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Altered marijuana causing overdoses in northern Virginia, officials say

One person died, and three others were revived with Narcan.

ALEXANDRIA, Va. — After four people recently overdosed on marijuana in the Prince William County Health District area, the City of Alexandria began to warn its community and believed a supply of the drug may have been mixed with unusual substances. 

Of the four overdoses, one person died and three others were revived with Narcan (naloxone). It suggests that the marijuana may have been mixed with opioids, said Alexandria officials.

"While use of any illegal drug is dangerous, city officials are urging residents to be especially cautious given these recent overdoses," Alexandria officials said in a statement to WUSA9.

While deaths from ingesting marijuana alone are uncommon, death by drugs laced with synthetic opioids, like fentanyl, has become more noticeable amid the opioid pandemic seen over the last decade in the United States. 

It is not known if the laced marijuana that led to these recent overdoses had fentanyl in them, but it isn't unlikely that it was the substance.

Fentanyl, which is a synthetic opioid pain reliever, has seen usage as a filler and substitute in making opioids pills and powders on the black market. The CDC has said as much in guidance on its website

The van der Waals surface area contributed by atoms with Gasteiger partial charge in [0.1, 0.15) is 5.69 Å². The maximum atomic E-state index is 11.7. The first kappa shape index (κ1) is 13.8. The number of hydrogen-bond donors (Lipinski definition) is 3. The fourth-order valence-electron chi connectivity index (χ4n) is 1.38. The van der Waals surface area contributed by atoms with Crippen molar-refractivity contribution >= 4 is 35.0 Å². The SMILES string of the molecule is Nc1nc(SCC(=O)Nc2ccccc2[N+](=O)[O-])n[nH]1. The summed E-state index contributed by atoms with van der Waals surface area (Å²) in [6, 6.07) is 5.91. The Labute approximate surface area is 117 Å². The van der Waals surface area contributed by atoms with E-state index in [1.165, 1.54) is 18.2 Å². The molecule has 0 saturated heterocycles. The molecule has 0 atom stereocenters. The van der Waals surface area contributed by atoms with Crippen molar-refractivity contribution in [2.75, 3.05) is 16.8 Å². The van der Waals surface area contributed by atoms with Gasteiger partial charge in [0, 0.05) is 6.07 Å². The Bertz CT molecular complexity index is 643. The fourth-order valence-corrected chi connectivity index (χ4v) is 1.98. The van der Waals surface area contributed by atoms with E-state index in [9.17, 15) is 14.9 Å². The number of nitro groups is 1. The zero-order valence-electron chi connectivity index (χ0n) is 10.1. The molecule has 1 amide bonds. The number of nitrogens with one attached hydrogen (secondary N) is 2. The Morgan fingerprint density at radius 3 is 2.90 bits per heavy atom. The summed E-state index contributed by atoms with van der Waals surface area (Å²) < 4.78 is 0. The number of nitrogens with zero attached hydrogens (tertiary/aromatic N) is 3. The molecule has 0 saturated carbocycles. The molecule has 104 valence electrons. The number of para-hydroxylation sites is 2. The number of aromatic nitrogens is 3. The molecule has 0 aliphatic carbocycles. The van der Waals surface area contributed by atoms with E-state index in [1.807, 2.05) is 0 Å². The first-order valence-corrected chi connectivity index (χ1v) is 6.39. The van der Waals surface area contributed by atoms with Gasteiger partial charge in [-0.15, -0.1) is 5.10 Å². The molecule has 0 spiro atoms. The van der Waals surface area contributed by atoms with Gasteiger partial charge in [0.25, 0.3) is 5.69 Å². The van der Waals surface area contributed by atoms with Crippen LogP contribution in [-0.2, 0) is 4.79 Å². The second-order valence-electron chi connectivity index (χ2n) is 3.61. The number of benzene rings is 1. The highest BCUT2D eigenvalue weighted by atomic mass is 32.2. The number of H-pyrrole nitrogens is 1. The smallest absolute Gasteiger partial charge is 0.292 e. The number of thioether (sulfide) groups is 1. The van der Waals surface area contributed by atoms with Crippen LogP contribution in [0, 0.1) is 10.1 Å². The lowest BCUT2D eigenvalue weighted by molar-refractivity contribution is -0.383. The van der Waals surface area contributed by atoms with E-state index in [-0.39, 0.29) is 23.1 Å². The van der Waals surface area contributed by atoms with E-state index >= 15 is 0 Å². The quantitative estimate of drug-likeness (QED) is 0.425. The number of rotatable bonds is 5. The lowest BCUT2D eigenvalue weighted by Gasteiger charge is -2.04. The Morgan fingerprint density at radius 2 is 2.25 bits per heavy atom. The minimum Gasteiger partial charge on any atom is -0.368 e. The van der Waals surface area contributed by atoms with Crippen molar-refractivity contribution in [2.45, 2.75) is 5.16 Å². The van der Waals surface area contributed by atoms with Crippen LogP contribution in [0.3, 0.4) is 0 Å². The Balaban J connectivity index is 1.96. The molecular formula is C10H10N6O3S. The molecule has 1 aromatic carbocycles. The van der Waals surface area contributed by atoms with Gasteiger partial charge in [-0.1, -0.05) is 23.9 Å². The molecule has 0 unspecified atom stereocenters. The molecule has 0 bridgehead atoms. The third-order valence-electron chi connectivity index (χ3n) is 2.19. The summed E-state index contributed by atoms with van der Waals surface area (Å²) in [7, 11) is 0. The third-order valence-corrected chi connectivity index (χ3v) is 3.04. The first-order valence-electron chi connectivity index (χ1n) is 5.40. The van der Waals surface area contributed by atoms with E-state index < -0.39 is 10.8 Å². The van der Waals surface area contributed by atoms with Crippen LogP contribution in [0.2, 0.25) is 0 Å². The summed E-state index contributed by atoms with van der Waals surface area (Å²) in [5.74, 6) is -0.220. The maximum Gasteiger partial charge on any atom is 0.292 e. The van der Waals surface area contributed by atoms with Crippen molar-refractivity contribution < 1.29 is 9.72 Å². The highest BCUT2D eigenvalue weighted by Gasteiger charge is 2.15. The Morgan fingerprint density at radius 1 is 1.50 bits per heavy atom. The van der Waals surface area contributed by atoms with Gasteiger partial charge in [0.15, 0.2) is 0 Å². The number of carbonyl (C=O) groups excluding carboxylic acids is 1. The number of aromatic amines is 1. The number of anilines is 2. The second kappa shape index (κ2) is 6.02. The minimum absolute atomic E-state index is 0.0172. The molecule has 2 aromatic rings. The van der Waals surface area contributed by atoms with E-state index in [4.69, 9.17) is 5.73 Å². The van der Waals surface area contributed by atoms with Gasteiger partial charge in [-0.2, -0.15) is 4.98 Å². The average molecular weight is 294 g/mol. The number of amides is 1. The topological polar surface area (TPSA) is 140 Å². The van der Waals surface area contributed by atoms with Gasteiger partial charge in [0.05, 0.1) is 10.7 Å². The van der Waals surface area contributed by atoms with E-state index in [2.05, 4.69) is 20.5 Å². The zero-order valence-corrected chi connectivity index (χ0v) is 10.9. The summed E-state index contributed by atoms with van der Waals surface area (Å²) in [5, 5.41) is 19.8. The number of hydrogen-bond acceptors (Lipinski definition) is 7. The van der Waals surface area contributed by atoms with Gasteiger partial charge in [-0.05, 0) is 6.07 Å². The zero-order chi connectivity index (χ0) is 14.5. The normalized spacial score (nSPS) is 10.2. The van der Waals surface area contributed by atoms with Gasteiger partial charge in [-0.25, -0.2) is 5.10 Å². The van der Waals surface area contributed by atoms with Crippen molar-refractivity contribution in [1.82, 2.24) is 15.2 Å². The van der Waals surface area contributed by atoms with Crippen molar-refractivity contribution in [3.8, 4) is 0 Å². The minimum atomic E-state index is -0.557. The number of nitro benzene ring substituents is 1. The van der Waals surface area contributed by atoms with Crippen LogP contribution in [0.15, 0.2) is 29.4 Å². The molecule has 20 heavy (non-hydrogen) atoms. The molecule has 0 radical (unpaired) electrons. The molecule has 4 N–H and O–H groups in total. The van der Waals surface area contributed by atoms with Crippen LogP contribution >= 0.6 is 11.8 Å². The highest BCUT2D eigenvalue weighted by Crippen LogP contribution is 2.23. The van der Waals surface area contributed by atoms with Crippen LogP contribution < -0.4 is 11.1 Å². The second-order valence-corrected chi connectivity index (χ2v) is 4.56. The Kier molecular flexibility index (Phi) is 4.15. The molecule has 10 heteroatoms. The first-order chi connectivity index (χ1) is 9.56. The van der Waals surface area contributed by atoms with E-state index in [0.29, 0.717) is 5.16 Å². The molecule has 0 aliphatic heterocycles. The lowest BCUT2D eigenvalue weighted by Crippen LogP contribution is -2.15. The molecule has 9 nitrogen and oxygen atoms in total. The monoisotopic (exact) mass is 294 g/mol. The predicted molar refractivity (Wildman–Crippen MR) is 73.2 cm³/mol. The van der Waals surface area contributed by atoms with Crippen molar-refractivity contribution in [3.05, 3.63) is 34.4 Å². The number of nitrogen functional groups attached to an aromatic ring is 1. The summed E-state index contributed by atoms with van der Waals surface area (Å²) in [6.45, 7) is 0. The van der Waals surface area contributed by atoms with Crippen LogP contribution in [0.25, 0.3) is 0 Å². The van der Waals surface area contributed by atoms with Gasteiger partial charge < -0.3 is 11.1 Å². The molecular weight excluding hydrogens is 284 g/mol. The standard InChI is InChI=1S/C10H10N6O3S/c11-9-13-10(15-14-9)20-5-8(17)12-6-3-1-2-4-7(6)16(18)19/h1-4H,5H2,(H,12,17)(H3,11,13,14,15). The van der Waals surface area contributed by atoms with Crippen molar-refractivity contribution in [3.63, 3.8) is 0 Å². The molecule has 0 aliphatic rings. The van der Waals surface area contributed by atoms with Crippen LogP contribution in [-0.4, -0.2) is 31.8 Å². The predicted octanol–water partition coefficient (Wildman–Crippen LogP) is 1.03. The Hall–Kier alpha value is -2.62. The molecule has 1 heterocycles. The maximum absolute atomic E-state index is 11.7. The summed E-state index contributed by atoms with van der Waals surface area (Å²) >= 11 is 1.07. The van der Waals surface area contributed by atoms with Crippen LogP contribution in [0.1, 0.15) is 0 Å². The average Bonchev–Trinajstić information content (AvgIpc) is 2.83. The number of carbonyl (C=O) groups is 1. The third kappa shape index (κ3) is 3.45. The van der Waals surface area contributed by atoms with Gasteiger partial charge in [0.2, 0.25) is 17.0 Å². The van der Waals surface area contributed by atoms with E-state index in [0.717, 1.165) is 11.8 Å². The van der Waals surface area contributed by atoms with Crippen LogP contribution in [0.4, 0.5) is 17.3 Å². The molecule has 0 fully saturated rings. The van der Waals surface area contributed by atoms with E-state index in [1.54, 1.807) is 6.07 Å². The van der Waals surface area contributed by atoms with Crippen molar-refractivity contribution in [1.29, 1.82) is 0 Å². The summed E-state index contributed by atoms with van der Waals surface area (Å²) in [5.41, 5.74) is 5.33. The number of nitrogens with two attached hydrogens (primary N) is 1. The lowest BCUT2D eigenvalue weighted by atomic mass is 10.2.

Rates of overdose deaths involving synthetic opioids other than methadone, which includes fentanyl, increased 10% from 2017 to 2018. Over 31,000 people died from overdoses involving synthetic opioids (other than methadone) in 2018, said the CDC on its website.

Updated Marijuana Laws In Virginia

New marijuana laws in Virginia were put into action in July.

Under the former law, a person could receive a fine of up to $500 and 30 days in jail for getting caught with a small amount of marijuana. Under the new law, anyone caught with no more than an ounce of marijuana would only have to pay a $25 fine.

Another important part of the bill is the reason some call it the "Ban the Box" law. 

When it went into law on July 1, employers, schools, state and local governments were no longer able to ask a potential employee to disclose any simple marijuana possession charges from the past. Simply put, that box would be banned from a job application.

RELATED: Breaking down Virginia's new marijuana laws

Adding to that, simple possession no longer can be reflected in someone’s criminal record either.

To learn more about Virginia's marijuana laws, click here

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